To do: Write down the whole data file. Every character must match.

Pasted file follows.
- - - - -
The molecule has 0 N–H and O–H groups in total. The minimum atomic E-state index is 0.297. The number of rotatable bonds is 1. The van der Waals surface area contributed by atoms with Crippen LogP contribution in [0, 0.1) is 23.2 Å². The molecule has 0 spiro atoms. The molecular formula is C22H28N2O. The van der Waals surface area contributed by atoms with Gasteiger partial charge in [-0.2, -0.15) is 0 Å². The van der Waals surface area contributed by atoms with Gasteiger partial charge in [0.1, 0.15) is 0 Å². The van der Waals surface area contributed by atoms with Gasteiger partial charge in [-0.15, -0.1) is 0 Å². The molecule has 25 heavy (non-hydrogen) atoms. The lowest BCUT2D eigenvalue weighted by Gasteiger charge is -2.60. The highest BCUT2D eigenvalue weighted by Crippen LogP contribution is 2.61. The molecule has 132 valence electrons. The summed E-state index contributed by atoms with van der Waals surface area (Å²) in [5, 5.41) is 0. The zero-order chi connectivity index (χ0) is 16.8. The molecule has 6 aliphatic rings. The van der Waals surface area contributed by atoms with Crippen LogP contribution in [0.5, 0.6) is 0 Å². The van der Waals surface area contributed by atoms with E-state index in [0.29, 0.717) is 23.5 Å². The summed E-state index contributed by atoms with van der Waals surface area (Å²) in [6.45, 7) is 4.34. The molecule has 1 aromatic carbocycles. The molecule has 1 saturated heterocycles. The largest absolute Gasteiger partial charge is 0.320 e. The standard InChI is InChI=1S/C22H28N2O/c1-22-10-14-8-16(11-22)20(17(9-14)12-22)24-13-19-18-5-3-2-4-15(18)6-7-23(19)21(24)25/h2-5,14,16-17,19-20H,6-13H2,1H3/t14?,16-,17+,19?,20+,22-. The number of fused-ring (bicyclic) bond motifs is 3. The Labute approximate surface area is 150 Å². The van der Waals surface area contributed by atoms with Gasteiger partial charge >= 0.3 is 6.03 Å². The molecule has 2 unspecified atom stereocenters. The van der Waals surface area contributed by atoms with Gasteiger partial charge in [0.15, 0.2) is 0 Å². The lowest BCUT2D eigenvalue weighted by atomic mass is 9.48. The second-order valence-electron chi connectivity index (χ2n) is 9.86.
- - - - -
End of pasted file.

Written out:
The molecule has 0 N–H and O–H groups in total. The minimum atomic E-state index is 0.297. The number of rotatable bonds is 1. The van der Waals surface area contributed by atoms with Crippen LogP contribution in [0, 0.1) is 23.2 Å². The molecule has 0 spiro atoms. The molecular formula is C22H28N2O. The van der Waals surface area contributed by atoms with Gasteiger partial charge in [-0.2, -0.15) is 0 Å². The van der Waals surface area contributed by atoms with Gasteiger partial charge in [0.1, 0.15) is 0 Å². The van der Waals surface area contributed by atoms with Gasteiger partial charge in [-0.15, -0.1) is 0 Å². The molecule has 25 heavy (non-hydrogen) atoms. The lowest BCUT2D eigenvalue weighted by Gasteiger charge is -2.60. The highest BCUT2D eigenvalue weighted by Crippen LogP contribution is 2.61. The molecule has 132 valence electrons. The summed E-state index contributed by atoms with van der Waals surface area (Å²) in [5, 5.41) is 0. The zero-order chi connectivity index (χ0) is 16.8. The molecule has 6 aliphatic rings. The van der Waals surface area contributed by atoms with Crippen LogP contribution in [0.5, 0.6) is 0 Å². The van der Waals surface area contributed by atoms with E-state index in [0.29, 0.717) is 23.5 Å². The summed E-state index contributed by atoms with van der Waals surface area (Å²) in [6.45, 7) is 4.34. The molecule has 1 aromatic carbocycles. The molecule has 1 saturated heterocycles. The largest absolute Gasteiger partial charge is 0.320 e. The standard InChI is InChI=1S/C22H28N2O/c1-22-10-14-8-16(11-22)20(17(9-14)12-22)24-13-19-18-5-3-2-4-15(18)6-7-23(19)21(24)25/h2-5,14,16-17,19-20H,6-13H2,1H3/t14?,16-,17+,19?,20+,22-. The number of fused-ring (bicyclic) bond motifs is 3. The Labute approximate surface area is 150 Å². The van der Waals surface area contributed by atoms with Gasteiger partial charge >= 0.3 is 6.03 Å². The molecule has 2 unspecified atom stereocenters. The van der Waals surface area contributed by atoms with Gasteiger partial charge in [0.15, 0.2) is 0 Å². The lowest BCUT2D eigenvalue weighted by atomic mass is 9.48. The second-order valence-electron chi connectivity index (χ2n) is 9.86.